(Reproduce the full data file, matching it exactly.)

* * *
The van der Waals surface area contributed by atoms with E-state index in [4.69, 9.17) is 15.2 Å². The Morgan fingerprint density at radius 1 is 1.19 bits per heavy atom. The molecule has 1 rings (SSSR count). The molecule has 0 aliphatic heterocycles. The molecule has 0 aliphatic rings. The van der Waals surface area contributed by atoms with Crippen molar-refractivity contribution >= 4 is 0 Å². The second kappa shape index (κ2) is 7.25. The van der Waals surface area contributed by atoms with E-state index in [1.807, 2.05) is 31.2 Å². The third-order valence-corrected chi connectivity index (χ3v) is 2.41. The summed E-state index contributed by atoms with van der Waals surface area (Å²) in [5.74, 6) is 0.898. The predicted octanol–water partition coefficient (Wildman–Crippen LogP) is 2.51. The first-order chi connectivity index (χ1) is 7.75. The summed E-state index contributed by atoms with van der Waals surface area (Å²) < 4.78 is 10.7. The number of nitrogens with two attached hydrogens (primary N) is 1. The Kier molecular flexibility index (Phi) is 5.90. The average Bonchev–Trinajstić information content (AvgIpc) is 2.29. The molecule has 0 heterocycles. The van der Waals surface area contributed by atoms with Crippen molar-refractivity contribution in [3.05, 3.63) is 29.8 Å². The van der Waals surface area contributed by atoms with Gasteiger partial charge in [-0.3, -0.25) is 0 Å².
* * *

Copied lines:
The van der Waals surface area contributed by atoms with E-state index in [4.69, 9.17) is 15.2 Å². The Morgan fingerprint density at radius 1 is 1.19 bits per heavy atom. The molecule has 1 rings (SSSR count). The molecule has 0 aliphatic heterocycles. The molecule has 0 aliphatic rings. The van der Waals surface area contributed by atoms with Crippen molar-refractivity contribution >= 4 is 0 Å². The second kappa shape index (κ2) is 7.25. The van der Waals surface area contributed by atoms with E-state index in [1.807, 2.05) is 31.2 Å². The third-order valence-corrected chi connectivity index (χ3v) is 2.41. The summed E-state index contributed by atoms with van der Waals surface area (Å²) in [5.74, 6) is 0.898. The predicted octanol–water partition coefficient (Wildman–Crippen LogP) is 2.51. The first-order chi connectivity index (χ1) is 7.75. The summed E-state index contributed by atoms with van der Waals surface area (Å²) < 4.78 is 10.7. The number of nitrogens with two attached hydrogens (primary N) is 1. The Kier molecular flexibility index (Phi) is 5.90. The average Bonchev–Trinajstić information content (AvgIpc) is 2.29. The molecule has 0 heterocycles. The van der Waals surface area contributed by atoms with Crippen molar-refractivity contribution in [3.05, 3.63) is 29.8 Å². The van der Waals surface area contributed by atoms with Gasteiger partial charge in [-0.3, -0.25) is 0 Å².